The Real Reason Microsoft is Porting OneNote to the Mac: An Apple Acquisition

The Verge has reported that Microsoft is planning on releasing OneNote for the Mac. While Evernote is certainly a target, I think there’s more to the story than that.

There are also rumors of iOS 8 containing a note-taking application. How this app differs from the built-in iOS Notes app is not clear, but it may have a lot to do with this acquisition by Apple: 

http://9to5mac.com/2013/12/23/apple-likely-acquired-mapping-firm-broadmap-location-infused-evernote-competitor-catch/

Catch is pointed out to be an Evernote competitor, but the article above notes that Catch had an enterprise component that even Apple employees used.* 

With updates to iWork coming over the next couple of years–and the iWork apps sharing the same functionality across iOS and OS X–I think it’s pretty clear that Catch will be turned into more of a OneNote competitor than an Evernote competitor (or, of course, a competitor to both).

I blogged a few months ago about how I thought the Bento database app was discontinued because it will probably rise out of the ashes and become the database component of iWork. Then Apple will have a full complement of apps on iOS and OS X that compete with Microsoft Office’s Word, Excel, PowerPoint, OneNote, and Access. All that Apple needs to do is make their intra-app JavaScript scripting engine into something a user can tap into, and iWork’s Numbers and Bento spreadsheet and database apps become much more useful and much better replacements for desktop versions.

With rumors of an iPad Pro (or an ARM-based MacBook Air) coming in 2015, this gives Apple a complete enterprise hardware and software solution for competing with PCs running Office. And with iOS, OS X, and iWork all being free, it’s potentially a cheaper solution for enterprises.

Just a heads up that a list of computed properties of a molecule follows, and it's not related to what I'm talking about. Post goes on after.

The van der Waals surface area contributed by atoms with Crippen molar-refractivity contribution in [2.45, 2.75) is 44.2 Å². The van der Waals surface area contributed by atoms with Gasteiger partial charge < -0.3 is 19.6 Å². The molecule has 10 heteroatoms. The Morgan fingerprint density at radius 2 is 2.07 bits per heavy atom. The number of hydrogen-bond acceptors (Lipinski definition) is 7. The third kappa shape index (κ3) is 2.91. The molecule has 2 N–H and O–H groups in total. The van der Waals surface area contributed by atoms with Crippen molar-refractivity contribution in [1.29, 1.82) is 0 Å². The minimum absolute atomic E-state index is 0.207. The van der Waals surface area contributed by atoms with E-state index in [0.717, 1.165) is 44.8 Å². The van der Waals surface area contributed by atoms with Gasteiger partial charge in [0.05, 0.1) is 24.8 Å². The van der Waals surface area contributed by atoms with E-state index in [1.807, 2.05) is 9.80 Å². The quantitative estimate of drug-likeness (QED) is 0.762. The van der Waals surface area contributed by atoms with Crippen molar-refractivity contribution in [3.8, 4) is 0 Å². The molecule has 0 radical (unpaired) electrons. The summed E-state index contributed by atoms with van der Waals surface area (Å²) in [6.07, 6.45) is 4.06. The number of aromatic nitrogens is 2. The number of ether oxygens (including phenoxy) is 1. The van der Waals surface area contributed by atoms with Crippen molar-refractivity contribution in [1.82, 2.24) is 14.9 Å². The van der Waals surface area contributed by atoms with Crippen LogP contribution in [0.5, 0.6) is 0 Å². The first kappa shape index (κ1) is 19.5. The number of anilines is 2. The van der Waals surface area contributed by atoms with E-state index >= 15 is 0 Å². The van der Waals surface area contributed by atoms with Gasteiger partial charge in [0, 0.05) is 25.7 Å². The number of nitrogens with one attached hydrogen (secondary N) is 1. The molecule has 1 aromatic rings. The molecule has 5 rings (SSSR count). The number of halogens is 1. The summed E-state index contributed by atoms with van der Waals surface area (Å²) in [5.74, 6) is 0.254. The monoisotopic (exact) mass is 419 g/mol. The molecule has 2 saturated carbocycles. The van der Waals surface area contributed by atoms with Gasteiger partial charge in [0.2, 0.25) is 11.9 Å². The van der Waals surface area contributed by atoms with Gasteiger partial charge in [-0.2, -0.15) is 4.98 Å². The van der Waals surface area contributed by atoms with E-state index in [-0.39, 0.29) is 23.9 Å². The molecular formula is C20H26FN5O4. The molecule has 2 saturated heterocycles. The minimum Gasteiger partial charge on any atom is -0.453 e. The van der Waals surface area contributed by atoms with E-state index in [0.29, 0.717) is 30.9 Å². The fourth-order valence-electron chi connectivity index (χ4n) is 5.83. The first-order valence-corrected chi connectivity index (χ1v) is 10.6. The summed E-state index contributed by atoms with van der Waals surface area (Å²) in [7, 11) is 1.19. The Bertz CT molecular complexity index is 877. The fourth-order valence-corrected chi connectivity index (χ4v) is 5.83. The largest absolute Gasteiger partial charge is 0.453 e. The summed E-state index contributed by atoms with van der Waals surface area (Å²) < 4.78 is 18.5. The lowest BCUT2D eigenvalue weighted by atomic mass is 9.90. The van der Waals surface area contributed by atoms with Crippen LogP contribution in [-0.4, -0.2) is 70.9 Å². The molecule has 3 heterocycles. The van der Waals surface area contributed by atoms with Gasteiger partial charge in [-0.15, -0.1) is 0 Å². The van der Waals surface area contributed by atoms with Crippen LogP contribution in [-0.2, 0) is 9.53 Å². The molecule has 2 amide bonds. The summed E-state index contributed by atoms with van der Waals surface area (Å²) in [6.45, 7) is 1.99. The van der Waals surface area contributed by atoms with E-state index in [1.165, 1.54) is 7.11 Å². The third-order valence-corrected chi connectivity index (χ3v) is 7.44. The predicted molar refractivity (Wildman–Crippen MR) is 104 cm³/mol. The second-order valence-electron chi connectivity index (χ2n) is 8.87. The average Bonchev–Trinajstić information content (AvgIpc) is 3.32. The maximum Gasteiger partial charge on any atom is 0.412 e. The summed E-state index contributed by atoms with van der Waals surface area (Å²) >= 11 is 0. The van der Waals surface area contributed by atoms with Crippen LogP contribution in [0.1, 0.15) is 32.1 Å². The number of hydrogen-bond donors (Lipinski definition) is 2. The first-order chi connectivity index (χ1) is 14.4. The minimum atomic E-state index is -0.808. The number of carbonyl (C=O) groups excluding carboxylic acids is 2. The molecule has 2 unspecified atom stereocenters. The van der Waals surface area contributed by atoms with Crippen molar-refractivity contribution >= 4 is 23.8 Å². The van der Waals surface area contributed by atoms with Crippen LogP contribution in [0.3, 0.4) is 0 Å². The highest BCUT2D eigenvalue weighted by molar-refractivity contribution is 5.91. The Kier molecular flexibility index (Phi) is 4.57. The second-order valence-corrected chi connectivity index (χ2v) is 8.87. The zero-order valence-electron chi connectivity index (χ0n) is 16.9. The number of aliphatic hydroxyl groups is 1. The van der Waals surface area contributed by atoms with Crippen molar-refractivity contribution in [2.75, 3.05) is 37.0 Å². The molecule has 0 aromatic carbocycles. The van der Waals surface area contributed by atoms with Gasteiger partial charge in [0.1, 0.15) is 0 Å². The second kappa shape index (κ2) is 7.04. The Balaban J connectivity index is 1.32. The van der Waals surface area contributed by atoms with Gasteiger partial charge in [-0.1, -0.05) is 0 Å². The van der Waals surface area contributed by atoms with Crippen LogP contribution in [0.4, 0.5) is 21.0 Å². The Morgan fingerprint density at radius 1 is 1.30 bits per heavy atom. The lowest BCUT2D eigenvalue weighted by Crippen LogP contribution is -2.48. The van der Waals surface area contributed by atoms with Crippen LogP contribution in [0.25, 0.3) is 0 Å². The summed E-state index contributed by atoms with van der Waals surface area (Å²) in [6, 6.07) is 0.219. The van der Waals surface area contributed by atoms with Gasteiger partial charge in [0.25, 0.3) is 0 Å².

*–Catch may have been turned into the TextEdit app mentioned at 9to5Mac: http://9to5mac.com/2014/03/13/ios-8-apple-works-to-further-push-icloud-as-the-future-of-the-ios-file-system/ . Otherwise, I’m not convinced that 9to5Mac has the real purpose of TextEdit on iOS correct: I mean, why have an app the only purpose of which is to read text files in the cloud?–Especially when it’s clear that apps shared across iOS and OS X will all share the same functionality and be written by the same teams at Apple? (http://9to5mac.com/2014/03/13/ios-8-apple-works-to-further-push-icloud-as-the-future-of-the-ios-file-system/) Something’s missing in that story.

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2 thoughts on “The Real Reason Microsoft is Porting OneNote to the Mac: An Apple Acquisition

  1. Guy says:

    Unless Apple moves the entire Mac line to ARM, there won’t be a MacBook Air that is ARM-based. I can see Mac-like features being adapted by iOS (like a simplified folder structure or a mouse-like icon or making it finally multi-user friendly) especially in light of a larger iPad (which would compell me to finally replace my 3rd gen 64GB iPad), but Apple won’t support multiple processor families so different like X86 and ARM

    • I think a line of inexpensive laptops based on ARM is inevitable. They may not be called Macs; I’m not sure about branding. By relying on their own chips (A8? A9?), Apple won’t have to pay the Intel tax, and can better differentiate it’s own laptops from other companies. With all PCs running identical Intel chips, there’s no way to differentiate your product based on CPU.

      In addition to branding, another unknown is whether an ARM-based laptop will run OS X or whether it’ll run iOS with a non-touch based UI. Both OS X and iOS are based on the same Foundation code.

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